A celebration of the diegetic joy of props, an excerpt from the book So, You’re Dead. You’re So Dead by Sofia Garcia, news about Numenera and space elevators, and gorgeous art and other RPGs inspiring us this week!
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There’s something magical about being able to touch, hear, taste, or otherwise experience something that is part of a fiction. The roar of animatronic dinosaurs, drinking Butterbeer at Wizarding World, or realizing the film’s soundtrack is actually originating from a character’s radio (a “diegetic sound”—audio which emerges from an in-fiction source).
In the tabletop world, we can tap into this sensory connection to our stories by listening to atmospheric music, enjoying themed food and drink (see recipes in Your Best Game Ever!), and of course by using props.
Invisible Sun already comes with tons of props and “diegetic items” like the Testament of Suns, a big six-fingered hand statue that every vislae (besides apostates) would carry. We’ve also come out with a second prop set and a prop-crafting kit for you to make custom props, so . . . We’re serious about props.
However, Enchiridion of the Path takes props to a new level. It is a gorgeous 128-page spiral-bound book with perforated edges so the GM can rip out each of its handouts, props, and book excerpts for the players to discover, just as their characters are touching and puzzling over these items in your narrative.
The book is focused on the Path of Suns, with handouts related to the player characters’ explorations and discoveries about the various lands, denizens, and secrets of the Suns. Learn about the mysterious, ever-changing elderbrin of the Gold Sun. Attend a lecture by Professor Nella Othemala on “Locations in Nowhere,” a discourse on various sites in the Blue Sun. The first hundred-odd pages are all handouts, with a GM’s section at the back half for easy reference and guidance to using these props and exploring the Suns with your players.
I cannot wait to use this book, and am torn between devouring it immediately and waiting for Sean to GM our next session of the Invisible Sun narrative in which I’m a player!
Preorder Enchiridion of the Path now to get yours ahead of street date.
Consent in Gaming Form-Fillable Checklist
Last week, we released Consent in Gaming, a free PDF filled with advice and tools that you and your group can use to help curate the kind of content that you want to explore in your games! It received a lot of attention, as well as a request for a form-fillable version of the Consent Checklist, which we’ve now provided! You’ll find it attached it to the main download, and if you’ve already “purchased” the product, simply re-download the file from your MCG shop account’s Downloads section.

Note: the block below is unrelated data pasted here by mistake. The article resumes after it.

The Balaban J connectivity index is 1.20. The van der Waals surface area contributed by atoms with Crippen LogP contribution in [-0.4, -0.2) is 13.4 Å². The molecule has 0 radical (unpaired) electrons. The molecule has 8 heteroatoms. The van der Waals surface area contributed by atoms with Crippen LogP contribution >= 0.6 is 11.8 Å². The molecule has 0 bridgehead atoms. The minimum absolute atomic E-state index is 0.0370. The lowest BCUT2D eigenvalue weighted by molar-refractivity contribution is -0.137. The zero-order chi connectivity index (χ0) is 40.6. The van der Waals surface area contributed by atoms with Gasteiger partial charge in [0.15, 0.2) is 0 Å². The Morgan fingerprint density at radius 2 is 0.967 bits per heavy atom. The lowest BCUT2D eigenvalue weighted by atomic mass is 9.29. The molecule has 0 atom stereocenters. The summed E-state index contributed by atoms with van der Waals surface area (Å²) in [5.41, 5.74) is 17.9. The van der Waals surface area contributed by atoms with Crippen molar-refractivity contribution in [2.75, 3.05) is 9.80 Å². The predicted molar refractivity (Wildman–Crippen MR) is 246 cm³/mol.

Miss out on Numenera: Liminal Shores?
Did you miss the Numenera: Liminal Shores Kickstarter campaign? Not to worry: You can still get in on the Kickstarter deals when we open up our pledge manager in BackerKit. Sign up for this mailing list and we’ll notify you when BackerKit opens.
Simulacrum Comes to an End
Simulacrum is the extremely meta, exciting, and tense streamed campaign of Numenera by Tablestory. Catch the first eight episodes on YouTube, tune in tonight at 4 p.m. PDT on Tablestory’s Twitch for episode 9, and catch the finale on October 4th!
- This fresh art from the forthcoming Swordsfall RPG took my breath away! Numenera fans and fans of any science-fantasy will find so much to love here. The creator said on Twitter:
“And this, is how Tikor was created”
Another Tumo Mere masterpiece and the cover image for the Ishvana cover of Drift of Dreams.
- Bear brings our attention to PunkApocalyptic: The Roleplaying Game! This is Robert Schwalb taking the popular miniatures boardgame and bringing it to life as an RPG instead. He has a love for the dark and gritty games, and we’re sure he won’t disappoint here.
- Charles found this heckin’ amazing story: A space elevator not on the earth, but the moon. Because the moon is tidally locked to the earth, this elevator could dangle almost all the way “down” to earth, so that delivering cargo to it would be about as hard as lifting a geostationary satellite to orbit.
And the best part: In the lower gravity context of the moon, it’s all doable with today’s technology, and cheaply, too. Like around a billion dollars.